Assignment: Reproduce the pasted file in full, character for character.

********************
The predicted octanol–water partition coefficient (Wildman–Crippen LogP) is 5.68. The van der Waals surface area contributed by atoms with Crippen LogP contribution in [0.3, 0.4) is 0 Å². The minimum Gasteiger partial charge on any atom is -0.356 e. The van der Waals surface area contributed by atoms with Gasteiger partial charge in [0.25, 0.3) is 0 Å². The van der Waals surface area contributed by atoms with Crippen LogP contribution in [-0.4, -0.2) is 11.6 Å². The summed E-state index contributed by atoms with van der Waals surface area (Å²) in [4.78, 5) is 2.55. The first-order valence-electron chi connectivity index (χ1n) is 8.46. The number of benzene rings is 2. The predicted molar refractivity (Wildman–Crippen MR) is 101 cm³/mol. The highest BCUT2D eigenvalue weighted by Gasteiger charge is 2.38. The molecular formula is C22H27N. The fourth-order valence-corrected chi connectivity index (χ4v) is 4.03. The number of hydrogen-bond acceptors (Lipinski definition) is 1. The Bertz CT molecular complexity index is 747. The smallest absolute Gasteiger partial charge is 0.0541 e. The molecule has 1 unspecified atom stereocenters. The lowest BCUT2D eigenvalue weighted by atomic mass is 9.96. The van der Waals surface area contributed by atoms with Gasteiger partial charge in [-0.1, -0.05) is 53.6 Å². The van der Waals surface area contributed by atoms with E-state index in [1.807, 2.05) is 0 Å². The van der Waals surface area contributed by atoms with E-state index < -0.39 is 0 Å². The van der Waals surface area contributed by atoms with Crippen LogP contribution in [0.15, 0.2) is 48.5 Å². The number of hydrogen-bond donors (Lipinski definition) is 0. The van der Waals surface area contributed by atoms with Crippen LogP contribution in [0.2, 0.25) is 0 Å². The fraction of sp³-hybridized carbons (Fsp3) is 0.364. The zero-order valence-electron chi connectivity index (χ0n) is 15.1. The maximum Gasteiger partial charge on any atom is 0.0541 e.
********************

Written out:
The predicted octanol–water partition coefficient (Wildman–Crippen LogP) is 5.68. The van der Waals surface area contributed by atoms with Crippen LogP contribution in [0.3, 0.4) is 0 Å². The minimum Gasteiger partial charge on any atom is -0.356 e. The van der Waals surface area contributed by atoms with Gasteiger partial charge in [0.25, 0.3) is 0 Å². The van der Waals surface area contributed by atoms with Crippen LogP contribution in [-0.4, -0.2) is 11.6 Å². The summed E-state index contributed by atoms with van der Waals surface area (Å²) in [4.78, 5) is 2.55. The first-order valence-electron chi connectivity index (χ1n) is 8.46. The number of benzene rings is 2. The predicted molar refractivity (Wildman–Crippen MR) is 101 cm³/mol. The highest BCUT2D eigenvalue weighted by Gasteiger charge is 2.38. The molecular formula is C22H27N. The fourth-order valence-corrected chi connectivity index (χ4v) is 4.03. The number of hydrogen-bond acceptors (Lipinski definition) is 1. The Bertz CT molecular complexity index is 747. The smallest absolute Gasteiger partial charge is 0.0541 e. The molecule has 1 unspecified atom stereocenters. The lowest BCUT2D eigenvalue weighted by atomic mass is 9.96. The van der Waals surface area contributed by atoms with Gasteiger partial charge in [-0.1, -0.05) is 53.6 Å². The van der Waals surface area contributed by atoms with E-state index in [1.807, 2.05) is 0 Å². The van der Waals surface area contributed by atoms with E-state index < -0.39 is 0 Å². The van der Waals surface area contributed by atoms with Crippen LogP contribution in [0.15, 0.2) is 48.5 Å². The number of hydrogen-bond donors (Lipinski definition) is 0. The van der Waals surface area contributed by atoms with Crippen LogP contribution in [0.2, 0.25) is 0 Å². The fraction of sp³-hybridized carbons (Fsp3) is 0.364. The zero-order valence-electron chi connectivity index (χ0n) is 15.1. The maximum Gasteiger partial charge on any atom is 0.0541 e.